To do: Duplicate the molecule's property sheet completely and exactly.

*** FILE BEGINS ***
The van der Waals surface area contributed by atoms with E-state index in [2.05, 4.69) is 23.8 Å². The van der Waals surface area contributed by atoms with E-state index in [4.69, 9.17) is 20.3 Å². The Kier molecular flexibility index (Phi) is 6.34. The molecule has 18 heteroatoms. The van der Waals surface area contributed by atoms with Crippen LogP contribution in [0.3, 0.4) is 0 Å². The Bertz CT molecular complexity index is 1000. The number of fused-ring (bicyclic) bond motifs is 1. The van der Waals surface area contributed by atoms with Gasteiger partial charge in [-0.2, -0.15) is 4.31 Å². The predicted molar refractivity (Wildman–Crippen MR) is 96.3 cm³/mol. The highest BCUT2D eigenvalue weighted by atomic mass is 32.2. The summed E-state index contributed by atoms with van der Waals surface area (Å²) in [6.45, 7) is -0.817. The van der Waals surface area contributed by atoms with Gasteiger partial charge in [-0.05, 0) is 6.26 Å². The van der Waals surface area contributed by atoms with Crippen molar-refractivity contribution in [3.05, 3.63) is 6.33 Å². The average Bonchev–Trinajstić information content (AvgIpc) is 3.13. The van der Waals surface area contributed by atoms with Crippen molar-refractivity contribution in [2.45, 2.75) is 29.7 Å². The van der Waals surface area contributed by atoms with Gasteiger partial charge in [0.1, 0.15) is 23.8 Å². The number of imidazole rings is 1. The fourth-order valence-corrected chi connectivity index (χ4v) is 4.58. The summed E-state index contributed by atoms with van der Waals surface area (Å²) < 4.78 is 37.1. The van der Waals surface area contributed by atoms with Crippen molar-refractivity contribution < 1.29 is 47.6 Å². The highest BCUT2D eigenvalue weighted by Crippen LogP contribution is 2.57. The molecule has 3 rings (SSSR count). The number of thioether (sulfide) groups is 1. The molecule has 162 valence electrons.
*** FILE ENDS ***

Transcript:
The van der Waals surface area contributed by atoms with E-state index in [2.05, 4.69) is 23.8 Å². The van der Waals surface area contributed by atoms with E-state index in [4.69, 9.17) is 20.3 Å². The Kier molecular flexibility index (Phi) is 6.34. The molecule has 18 heteroatoms. The van der Waals surface area contributed by atoms with Crippen LogP contribution in [0.3, 0.4) is 0 Å². The Bertz CT molecular complexity index is 1000. The number of fused-ring (bicyclic) bond motifs is 1. The van der Waals surface area contributed by atoms with Gasteiger partial charge in [-0.2, -0.15) is 4.31 Å². The predicted molar refractivity (Wildman–Crippen MR) is 96.3 cm³/mol. The highest BCUT2D eigenvalue weighted by atomic mass is 32.2. The summed E-state index contributed by atoms with van der Waals surface area (Å²) in [6.45, 7) is -0.817. The van der Waals surface area contributed by atoms with Gasteiger partial charge in [-0.05, 0) is 6.26 Å². The van der Waals surface area contributed by atoms with Crippen molar-refractivity contribution in [3.05, 3.63) is 6.33 Å². The average Bonchev–Trinajstić information content (AvgIpc) is 3.13. The van der Waals surface area contributed by atoms with Crippen molar-refractivity contribution in [2.45, 2.75) is 29.7 Å². The van der Waals surface area contributed by atoms with Gasteiger partial charge in [0.1, 0.15) is 23.8 Å². The number of imidazole rings is 1. The fourth-order valence-corrected chi connectivity index (χ4v) is 4.58. The summed E-state index contributed by atoms with van der Waals surface area (Å²) < 4.78 is 37.1. The van der Waals surface area contributed by atoms with Crippen molar-refractivity contribution < 1.29 is 47.6 Å². The highest BCUT2D eigenvalue weighted by Crippen LogP contribution is 2.57. The molecule has 3 rings (SSSR count). The number of thioether (sulfide) groups is 1. The molecule has 162 valence electrons.